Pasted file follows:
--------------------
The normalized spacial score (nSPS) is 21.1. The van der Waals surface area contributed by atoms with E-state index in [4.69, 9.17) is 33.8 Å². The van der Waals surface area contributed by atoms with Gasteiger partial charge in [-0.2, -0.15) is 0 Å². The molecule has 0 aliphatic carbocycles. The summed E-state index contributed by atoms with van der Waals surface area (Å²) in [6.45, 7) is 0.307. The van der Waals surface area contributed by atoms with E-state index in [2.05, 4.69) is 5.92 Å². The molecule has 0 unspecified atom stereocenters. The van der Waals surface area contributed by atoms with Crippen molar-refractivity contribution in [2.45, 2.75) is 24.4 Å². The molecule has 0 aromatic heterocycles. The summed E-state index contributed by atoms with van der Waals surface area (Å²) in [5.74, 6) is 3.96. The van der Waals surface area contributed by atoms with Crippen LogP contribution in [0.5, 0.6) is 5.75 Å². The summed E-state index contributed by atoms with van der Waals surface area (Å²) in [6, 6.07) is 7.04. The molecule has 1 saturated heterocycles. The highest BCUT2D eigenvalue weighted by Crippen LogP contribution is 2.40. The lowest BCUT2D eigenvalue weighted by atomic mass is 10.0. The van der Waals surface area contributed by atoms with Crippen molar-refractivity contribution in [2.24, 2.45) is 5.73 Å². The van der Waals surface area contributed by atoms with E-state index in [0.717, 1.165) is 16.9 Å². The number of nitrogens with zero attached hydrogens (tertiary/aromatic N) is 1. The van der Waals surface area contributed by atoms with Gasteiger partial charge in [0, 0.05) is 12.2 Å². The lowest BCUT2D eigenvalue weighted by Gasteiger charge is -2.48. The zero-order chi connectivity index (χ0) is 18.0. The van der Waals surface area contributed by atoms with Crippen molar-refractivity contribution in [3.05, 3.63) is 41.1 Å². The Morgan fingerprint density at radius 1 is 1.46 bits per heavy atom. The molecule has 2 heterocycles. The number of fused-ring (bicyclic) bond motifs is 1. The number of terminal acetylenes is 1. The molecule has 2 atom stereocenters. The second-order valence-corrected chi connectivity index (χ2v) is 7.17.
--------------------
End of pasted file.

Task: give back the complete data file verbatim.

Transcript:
The normalized spacial score (nSPS) is 21.1. The van der Waals surface area contributed by atoms with E-state index in [4.69, 9.17) is 33.8 Å². The van der Waals surface area contributed by atoms with Gasteiger partial charge in [-0.2, -0.15) is 0 Å². The molecule has 0 aliphatic carbocycles. The summed E-state index contributed by atoms with van der Waals surface area (Å²) in [6.45, 7) is 0.307. The van der Waals surface area contributed by atoms with E-state index in [2.05, 4.69) is 5.92 Å². The molecule has 0 unspecified atom stereocenters. The van der Waals surface area contributed by atoms with Crippen molar-refractivity contribution in [2.45, 2.75) is 24.4 Å². The molecule has 0 aromatic heterocycles. The summed E-state index contributed by atoms with van der Waals surface area (Å²) in [5.74, 6) is 3.96. The van der Waals surface area contributed by atoms with Crippen LogP contribution in [0.5, 0.6) is 5.75 Å². The summed E-state index contributed by atoms with van der Waals surface area (Å²) in [6, 6.07) is 7.04. The molecule has 1 saturated heterocycles. The highest BCUT2D eigenvalue weighted by Crippen LogP contribution is 2.40. The lowest BCUT2D eigenvalue weighted by atomic mass is 10.0. The van der Waals surface area contributed by atoms with Crippen molar-refractivity contribution in [2.24, 2.45) is 5.73 Å². The van der Waals surface area contributed by atoms with E-state index in [0.717, 1.165) is 16.9 Å². The number of nitrogens with zero attached hydrogens (tertiary/aromatic N) is 1. The van der Waals surface area contributed by atoms with Gasteiger partial charge in [0, 0.05) is 12.2 Å². The lowest BCUT2D eigenvalue weighted by Gasteiger charge is -2.48. The zero-order chi connectivity index (χ0) is 18.0. The van der Waals surface area contributed by atoms with Crippen molar-refractivity contribution in [3.05, 3.63) is 41.1 Å². The Morgan fingerprint density at radius 1 is 1.46 bits per heavy atom. The molecule has 2 heterocycles. The number of fused-ring (bicyclic) bond motifs is 1. The number of terminal acetylenes is 1. The molecule has 2 atom stereocenters. The second-order valence-corrected chi connectivity index (χ2v) is 7.17.